Ben Peek (benpeek) wrote,
Ben Peek

  • Music:

The Originals, Dave Gibbons.

When you write about Dave Gibbons, you reference, in one way or another, his artwork on Watchmen. Even if it's just mentioning that Gibbons illustrated the seminal graphic novel. It's instant cred, instant notice, the sign that makes people who don't read graphic novels look up.

Well, there's the mention.

I hope it makes people read this post, at the very least, because Gibbons, working as both writer and illustrator (and letterer and colourist) deserves an audience for the Originals and his next work.

Set in a retro-futuristic industrial city, the Originals follows the exploits of two teenagers, Lel and Bok, who join up with a gang called, you guessed it, the Originals. It's a good gang name, but I suppose you can only mention it so many times close together. Anyhow, the plot of the book is your basic boys-in-a-gang-throw-in-a girl-and-a-friend-who-wants-to-be-just-like-them-and-the-rival-gang-conflict story. It joins the ranks of coming of age/teen angst/gang stories that can be found in movies like the Wild One and Rebel Without a Cause. You could even argue that Gibbons' decision to render the graphic novel in greys and blacks and whites, rather than colour, is a reflection of these influences.

But then you would have to explain the hover bikes.

I mean, there are no hover bikes in the Wild One. There's no futuristic world. Maybe there should have been, but there wasn't.

In the Originals there are, however, hover bikes to spare. Which is a fine thing because there's no denying the retro cool to Gibbons' design of the hover bikes, and their arrival on the scene in a beautiful two page spread is one of the finest moments in the book. Before this, I have to admit, I'd never really considered the idea that hover bikes could be cool, but there is no denying the beauty and joy of them in Gibbons' work. That in itself, however, is the problem. The industrial, retro-futuristic world that he presents is really only defined by hover bikes and hover cars and a domed city later. There's not much else to define it beyond that, and when those things are not in scene, you could be forgiven for thinking that it was London in the fifties and sixties, where men wore pin striped suits and the women short skirts. The result of this is that in the end the world that Gibbons' presents visually doesn't quite hold together. It flows smoothly under his sequential direction, but from page to page you drop in and out of the retro futurism.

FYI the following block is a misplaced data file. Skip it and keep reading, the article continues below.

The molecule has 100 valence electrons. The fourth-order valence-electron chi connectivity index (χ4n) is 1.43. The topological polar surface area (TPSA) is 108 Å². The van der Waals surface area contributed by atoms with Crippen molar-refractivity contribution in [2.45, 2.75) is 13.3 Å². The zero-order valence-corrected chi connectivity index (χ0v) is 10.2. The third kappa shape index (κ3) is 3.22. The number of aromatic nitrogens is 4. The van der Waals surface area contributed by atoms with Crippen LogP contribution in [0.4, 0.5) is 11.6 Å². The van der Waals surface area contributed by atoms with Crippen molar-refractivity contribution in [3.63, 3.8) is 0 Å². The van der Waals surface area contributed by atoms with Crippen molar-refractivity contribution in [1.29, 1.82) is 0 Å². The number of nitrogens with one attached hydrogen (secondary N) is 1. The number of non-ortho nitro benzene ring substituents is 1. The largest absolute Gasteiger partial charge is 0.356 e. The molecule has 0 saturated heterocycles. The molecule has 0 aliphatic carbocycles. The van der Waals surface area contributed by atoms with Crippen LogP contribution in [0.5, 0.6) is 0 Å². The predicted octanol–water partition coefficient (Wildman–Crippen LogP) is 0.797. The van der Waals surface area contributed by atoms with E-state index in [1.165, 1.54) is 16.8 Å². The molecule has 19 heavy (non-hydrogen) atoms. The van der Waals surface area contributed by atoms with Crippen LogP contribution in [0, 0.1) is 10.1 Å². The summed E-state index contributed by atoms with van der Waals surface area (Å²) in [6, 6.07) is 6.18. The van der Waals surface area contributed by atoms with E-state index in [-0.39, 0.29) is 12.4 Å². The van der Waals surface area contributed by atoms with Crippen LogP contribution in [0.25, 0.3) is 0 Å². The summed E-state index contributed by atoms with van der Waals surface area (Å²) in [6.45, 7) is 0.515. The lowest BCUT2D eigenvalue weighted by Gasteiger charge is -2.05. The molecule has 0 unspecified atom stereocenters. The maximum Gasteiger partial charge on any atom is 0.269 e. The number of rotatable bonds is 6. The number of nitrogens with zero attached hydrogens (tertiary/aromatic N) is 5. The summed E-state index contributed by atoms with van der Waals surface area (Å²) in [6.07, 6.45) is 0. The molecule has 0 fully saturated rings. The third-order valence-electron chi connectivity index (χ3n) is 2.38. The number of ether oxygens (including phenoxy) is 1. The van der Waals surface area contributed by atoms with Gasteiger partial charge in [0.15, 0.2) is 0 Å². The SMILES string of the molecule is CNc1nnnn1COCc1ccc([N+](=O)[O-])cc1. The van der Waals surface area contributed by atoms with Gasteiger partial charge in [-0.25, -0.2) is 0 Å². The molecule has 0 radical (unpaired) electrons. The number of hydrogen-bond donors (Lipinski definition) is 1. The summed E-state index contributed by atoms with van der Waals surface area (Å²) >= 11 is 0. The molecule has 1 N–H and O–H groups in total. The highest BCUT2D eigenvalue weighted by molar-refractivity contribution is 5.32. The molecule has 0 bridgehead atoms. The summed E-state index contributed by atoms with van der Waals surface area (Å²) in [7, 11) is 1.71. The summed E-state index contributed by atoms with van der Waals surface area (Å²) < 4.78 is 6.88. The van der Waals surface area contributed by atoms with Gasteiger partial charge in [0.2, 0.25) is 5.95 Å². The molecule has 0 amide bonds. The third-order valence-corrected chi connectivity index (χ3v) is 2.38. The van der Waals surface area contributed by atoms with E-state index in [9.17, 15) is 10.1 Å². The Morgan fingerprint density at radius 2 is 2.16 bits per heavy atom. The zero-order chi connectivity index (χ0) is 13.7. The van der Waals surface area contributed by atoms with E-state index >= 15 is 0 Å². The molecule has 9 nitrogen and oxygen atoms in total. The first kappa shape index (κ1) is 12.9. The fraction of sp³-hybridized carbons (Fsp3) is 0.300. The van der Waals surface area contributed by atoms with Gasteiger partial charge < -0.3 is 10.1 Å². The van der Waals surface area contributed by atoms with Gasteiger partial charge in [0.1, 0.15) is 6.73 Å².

Luckily, however, the graphic novel has much more going for it. Gibbons' skill as a writer is connected to his considerable talent as an artist, and the two work to provide a beautifully paced and narrated book. It's almost flawless in this--shit, it may even be flawless. Lel's narration doesn't trip over itself from the moment the book begins, and he says, "Me and Bok couldn't wait to finish school. To say goodbye to the old buildings, to the old teachers, the old lessons."

It's clear, sharp, and aided by panel layouts and spacing. It's a joy to sit down and simply turn the pages of the Originals, to let Gibbons' narration guide you to the end. It is, however, a shame that the plot doesn't take some twists where it could have, but the characters of Lel and Bok and Viv hold their place well against the well trod plot, and despite your familiarity with what will happen to them, there is still a sense of pathos at the end, which is more than I can say for a lot of things I read.

In the end the Originals is, despite faults, a success. Unlike a lot of work out there, that means it's entirely worth your cash.

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